Urban regeneration in villages and suburbs
reading time: 5 minutes
Due to the proximity of Italy’s small villages to its cities, the country has the potential to become a model of interconnected cities, rather than metropolises. This could have a significant economic impact, especially for the construction sector. The opinion of Manfredi Catella, CEO of Coima, and two case studies.
Since the first post-lockdown openings, an international debate has arisen on the future of cities and their relationship with small towns. This discussion has been extended to matters concerning transport and technology networks, services and the more general issue of sustainability. People are aware that the concept of sustainable, balanced living starts with well-being in the home (housing) and goes beyond it, involving, in concentric circles, the neighbourhood (short networks), the urban area (medium-range) and finally the city.
Due to Italy’s urban fabric and the proximity of its small villages to its cities, the country has the potential to become a model of interconnected cities, rather than metropolises. This could have a significant economic impact, especially for the construction sector. This is what Manfredi Catella, CEO and founder of Coima, a platform for investment, development and management of real estate, discussed at the “Rigenerazione Italia” (Italy’s Regeneration) 2021 forum: “Our land constitutes our culture and our rich heritage. However, buildings constructed before 1960 account for 40% compared to 33% in Europe and buildings at risk from earthquakes account for 60% compared to 30% in Europe. Just by closing this gap we could regenerate 100 million square metres for more than 200 billion euros of investment, if we were efficient, within 10 years. With a 15% reduction in CO2 emissions and 100-300,000 jobs per year, eliminating the geographical divide.”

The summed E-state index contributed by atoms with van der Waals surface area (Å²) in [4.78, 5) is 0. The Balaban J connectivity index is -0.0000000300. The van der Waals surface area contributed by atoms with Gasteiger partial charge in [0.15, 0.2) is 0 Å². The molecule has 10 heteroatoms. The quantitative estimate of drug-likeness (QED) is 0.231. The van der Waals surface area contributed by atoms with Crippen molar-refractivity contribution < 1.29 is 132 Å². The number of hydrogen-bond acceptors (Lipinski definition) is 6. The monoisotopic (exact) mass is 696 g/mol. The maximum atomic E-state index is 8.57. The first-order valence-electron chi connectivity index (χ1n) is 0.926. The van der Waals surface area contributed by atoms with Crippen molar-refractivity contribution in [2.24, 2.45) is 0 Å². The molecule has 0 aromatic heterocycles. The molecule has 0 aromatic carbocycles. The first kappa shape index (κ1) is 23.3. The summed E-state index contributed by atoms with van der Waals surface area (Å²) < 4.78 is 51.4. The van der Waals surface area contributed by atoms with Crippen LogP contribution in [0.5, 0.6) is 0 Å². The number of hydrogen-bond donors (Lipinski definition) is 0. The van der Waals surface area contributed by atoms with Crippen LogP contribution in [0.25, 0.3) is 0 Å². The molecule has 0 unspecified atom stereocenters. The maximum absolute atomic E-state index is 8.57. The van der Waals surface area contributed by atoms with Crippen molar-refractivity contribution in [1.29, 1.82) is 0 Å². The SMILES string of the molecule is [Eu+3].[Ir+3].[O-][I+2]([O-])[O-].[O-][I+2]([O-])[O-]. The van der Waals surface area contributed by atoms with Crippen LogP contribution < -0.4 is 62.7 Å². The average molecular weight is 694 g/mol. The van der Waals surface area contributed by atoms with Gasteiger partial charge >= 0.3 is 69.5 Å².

The opportunity to regenerate the building stock goes hand in hand with the design of the development model, focusing on services, transport and the ubiquity of technological infrastructure. If the latter were made more efficient, precisely because of the characteristic proximity of villages to cities in Italy, cities and villages could exist in a reciprocal, complementary manner. Perhaps cities will become places to meet or study, leading to a more decentralised lifestyle on a more human scale in contact with nature. These were the themes of the recent talk “Italy: Heritage, Design and Beauty”, promoted by NEWH, The Hospitality Industry Network, and by the Associazione I Borghi più belli d’Italia which, with architect Marco Piva, has begun a design research programme on the cultural and business development potential of small historic centres.
Two interesting cases were discussed: the small alpine village of Morterone (Lecco), which has been regenerated thanks to the redevelopment of typical local architecture, including the new Casa dell’Arte (House of Art); and the Borgo Office initiative, a digital platform connecting ‘nomadic’ smart workers, agritourisms and Italian villages, supporting the local economy and activities. Established in early 2021, Borgo Office has 40 associated agritourisms and villages and 20 in the process of joining, exporting the model outside Italy. It will therefore be technology that shapes the villages’ identity, elevating them from being simply ‘picturesque’ places for mass tourism and attracting a ‘bleasure’ (business&leisure) and medium-stay clientele.